As you celebrate our special anniversary year, don’t miss the amazing foods we have to offer. Here Lynn Crawford, one of Canada’s most iconic chefs, shares some of the food trends she’s currently seeing trend in our 150th year.
Canadian-international fusion. From far and wide, our multicultural mosaic means infusing Canadian favourites with international flavours. “Earlier this year, Canadian-international fusion made Loblaw’s list of 2017 food trends, and they couldn’t have been more right,” remarks Crawford. Keep spice mixes like Za’atar, Togarashi and Ras El Hanout to kick up the flavour in dips and barbecue meats. Or turn your meal routine upside down with sushi burritos made from British Columbian salmon, a steaming plate of butter chicken poutine, or a kimchi grilled cheese.
French-Canadian cuisine. With popular restaurants like Joe Beef and Le Toqué, it’s no surprise that Montreal recently topped a list of 10 rising star foodie destinations. It continues to get the attention of food blogs and food writers as the city celebrates its own 375th anniversary. Embrace our Quebecois heritage with hearty dishes like poutine, creton, baked beans, pea soup, tourtiere, ragoût de pattes de porc, and tarte au sucre. You can also try the bounty of locally produced cheese, bagels and smoked meats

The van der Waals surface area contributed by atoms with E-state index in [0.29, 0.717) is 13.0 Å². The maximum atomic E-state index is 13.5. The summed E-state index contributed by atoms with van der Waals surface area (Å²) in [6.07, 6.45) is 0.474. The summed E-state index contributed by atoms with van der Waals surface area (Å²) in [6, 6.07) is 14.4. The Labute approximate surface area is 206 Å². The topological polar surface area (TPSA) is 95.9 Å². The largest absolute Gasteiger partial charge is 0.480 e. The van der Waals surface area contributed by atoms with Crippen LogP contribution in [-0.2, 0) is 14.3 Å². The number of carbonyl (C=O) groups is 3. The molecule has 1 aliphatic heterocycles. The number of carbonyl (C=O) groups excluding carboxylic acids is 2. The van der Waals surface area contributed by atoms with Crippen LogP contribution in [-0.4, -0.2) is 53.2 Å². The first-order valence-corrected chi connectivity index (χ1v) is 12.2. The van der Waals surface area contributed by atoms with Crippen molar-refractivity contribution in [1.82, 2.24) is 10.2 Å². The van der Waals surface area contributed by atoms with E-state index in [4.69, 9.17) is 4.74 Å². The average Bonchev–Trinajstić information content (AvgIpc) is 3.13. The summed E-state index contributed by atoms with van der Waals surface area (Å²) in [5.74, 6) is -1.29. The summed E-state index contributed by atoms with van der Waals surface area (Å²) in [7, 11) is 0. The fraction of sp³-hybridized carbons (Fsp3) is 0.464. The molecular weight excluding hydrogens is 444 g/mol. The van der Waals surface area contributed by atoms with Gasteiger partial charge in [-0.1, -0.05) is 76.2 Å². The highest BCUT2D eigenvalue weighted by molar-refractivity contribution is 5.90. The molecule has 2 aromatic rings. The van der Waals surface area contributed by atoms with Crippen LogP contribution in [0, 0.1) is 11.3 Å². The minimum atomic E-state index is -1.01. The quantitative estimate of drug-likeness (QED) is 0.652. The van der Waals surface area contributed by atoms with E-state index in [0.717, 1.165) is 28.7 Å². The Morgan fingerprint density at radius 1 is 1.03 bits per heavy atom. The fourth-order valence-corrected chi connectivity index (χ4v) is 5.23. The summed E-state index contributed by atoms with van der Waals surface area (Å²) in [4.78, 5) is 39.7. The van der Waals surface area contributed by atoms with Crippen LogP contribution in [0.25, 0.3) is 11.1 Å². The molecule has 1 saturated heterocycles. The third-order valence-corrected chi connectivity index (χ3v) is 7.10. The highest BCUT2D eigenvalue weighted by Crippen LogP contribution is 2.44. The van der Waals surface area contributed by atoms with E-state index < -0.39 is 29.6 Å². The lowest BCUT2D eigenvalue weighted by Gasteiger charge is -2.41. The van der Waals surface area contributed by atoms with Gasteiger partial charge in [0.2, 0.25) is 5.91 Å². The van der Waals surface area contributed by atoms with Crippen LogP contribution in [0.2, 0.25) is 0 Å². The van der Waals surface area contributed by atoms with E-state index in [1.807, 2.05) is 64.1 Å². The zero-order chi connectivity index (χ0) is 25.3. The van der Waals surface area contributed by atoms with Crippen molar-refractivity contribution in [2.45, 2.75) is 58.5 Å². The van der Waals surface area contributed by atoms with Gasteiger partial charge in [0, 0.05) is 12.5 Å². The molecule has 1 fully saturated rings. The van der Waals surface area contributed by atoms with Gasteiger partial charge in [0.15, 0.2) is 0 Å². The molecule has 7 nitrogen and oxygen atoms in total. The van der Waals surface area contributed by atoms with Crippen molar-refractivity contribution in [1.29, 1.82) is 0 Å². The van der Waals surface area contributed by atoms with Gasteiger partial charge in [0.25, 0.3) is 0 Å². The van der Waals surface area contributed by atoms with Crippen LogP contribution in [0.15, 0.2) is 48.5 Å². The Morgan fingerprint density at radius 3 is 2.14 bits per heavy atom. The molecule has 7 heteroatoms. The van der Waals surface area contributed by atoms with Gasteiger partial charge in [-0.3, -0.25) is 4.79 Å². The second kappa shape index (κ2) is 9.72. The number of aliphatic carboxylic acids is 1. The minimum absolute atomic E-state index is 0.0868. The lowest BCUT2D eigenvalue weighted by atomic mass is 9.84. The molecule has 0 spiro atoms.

First Nations food. Discover foods with a history richer than our country’s modest 150 years by learning about First Nations household favourites that have been enjoyed here for millennia. “Some of my favourites to cook with are huckleberries, Saskatoon berries and baked apples. For meats I like pickerel, goose, quail and moose; and for grains wild rice barley and corn,” says Crawford. Dip into the First Nation’s cookbook scene and you’ll find outstanding recipes like green corn leaf bread, traditional bannock, smoked salmon and roasted partridge.
Patriotic colour palette. Desserts are an easy place to add a pop of red and white to your party. Fresh strawberries, raspberries, cranberries and rhubarb are the perfect accompaniment to white chocolates, cakes, creams and meringues in airy summer desserts. “Try ingredients like cranberry juice and clamato for a festive touch in the drink department,” advises Crawford.
SOURCE: News Canada